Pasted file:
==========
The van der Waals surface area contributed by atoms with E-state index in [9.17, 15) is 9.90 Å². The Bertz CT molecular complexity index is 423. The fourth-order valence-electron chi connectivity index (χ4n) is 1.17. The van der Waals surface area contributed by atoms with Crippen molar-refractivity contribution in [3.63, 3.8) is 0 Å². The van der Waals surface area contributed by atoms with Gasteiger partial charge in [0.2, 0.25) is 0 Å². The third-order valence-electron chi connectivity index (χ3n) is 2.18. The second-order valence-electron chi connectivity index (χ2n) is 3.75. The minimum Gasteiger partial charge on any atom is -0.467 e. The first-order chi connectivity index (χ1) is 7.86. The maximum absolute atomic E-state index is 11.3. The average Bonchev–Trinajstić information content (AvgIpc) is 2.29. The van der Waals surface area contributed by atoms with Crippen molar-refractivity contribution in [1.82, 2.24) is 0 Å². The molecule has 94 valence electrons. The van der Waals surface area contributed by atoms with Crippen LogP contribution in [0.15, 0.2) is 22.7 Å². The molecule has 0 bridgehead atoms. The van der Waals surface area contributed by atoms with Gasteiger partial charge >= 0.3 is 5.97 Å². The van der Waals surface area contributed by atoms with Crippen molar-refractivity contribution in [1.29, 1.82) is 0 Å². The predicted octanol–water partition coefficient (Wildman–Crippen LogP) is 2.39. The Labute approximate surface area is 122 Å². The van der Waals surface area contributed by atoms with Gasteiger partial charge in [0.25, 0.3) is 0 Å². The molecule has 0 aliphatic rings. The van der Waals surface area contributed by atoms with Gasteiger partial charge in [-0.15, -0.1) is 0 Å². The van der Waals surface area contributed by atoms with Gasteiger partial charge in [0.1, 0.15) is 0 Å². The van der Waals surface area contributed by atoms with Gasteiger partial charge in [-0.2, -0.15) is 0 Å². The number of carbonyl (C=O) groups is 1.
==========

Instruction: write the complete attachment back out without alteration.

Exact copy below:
The van der Waals surface area contributed by atoms with E-state index in [9.17, 15) is 9.90 Å². The Bertz CT molecular complexity index is 423. The fourth-order valence-electron chi connectivity index (χ4n) is 1.17. The van der Waals surface area contributed by atoms with Crippen molar-refractivity contribution in [3.63, 3.8) is 0 Å². The van der Waals surface area contributed by atoms with Gasteiger partial charge in [0.2, 0.25) is 0 Å². The third-order valence-electron chi connectivity index (χ3n) is 2.18. The second-order valence-electron chi connectivity index (χ2n) is 3.75. The minimum Gasteiger partial charge on any atom is -0.467 e. The first-order chi connectivity index (χ1) is 7.86. The maximum absolute atomic E-state index is 11.3. The average Bonchev–Trinajstić information content (AvgIpc) is 2.29. The van der Waals surface area contributed by atoms with Crippen molar-refractivity contribution in [1.82, 2.24) is 0 Å². The molecule has 94 valence electrons. The van der Waals surface area contributed by atoms with Crippen LogP contribution in [0.15, 0.2) is 22.7 Å². The molecule has 0 bridgehead atoms. The van der Waals surface area contributed by atoms with Gasteiger partial charge >= 0.3 is 5.97 Å². The van der Waals surface area contributed by atoms with Crippen molar-refractivity contribution in [1.29, 1.82) is 0 Å². The predicted octanol–water partition coefficient (Wildman–Crippen LogP) is 2.39. The Labute approximate surface area is 122 Å². The van der Waals surface area contributed by atoms with Gasteiger partial charge in [0.25, 0.3) is 0 Å². The molecule has 0 aliphatic rings. The van der Waals surface area contributed by atoms with Gasteiger partial charge in [-0.15, -0.1) is 0 Å². The van der Waals surface area contributed by atoms with Gasteiger partial charge in [0.1, 0.15) is 0 Å². The van der Waals surface area contributed by atoms with Gasteiger partial charge in [-0.2, -0.15) is 0 Å². The number of carbonyl (C=O) groups is 1.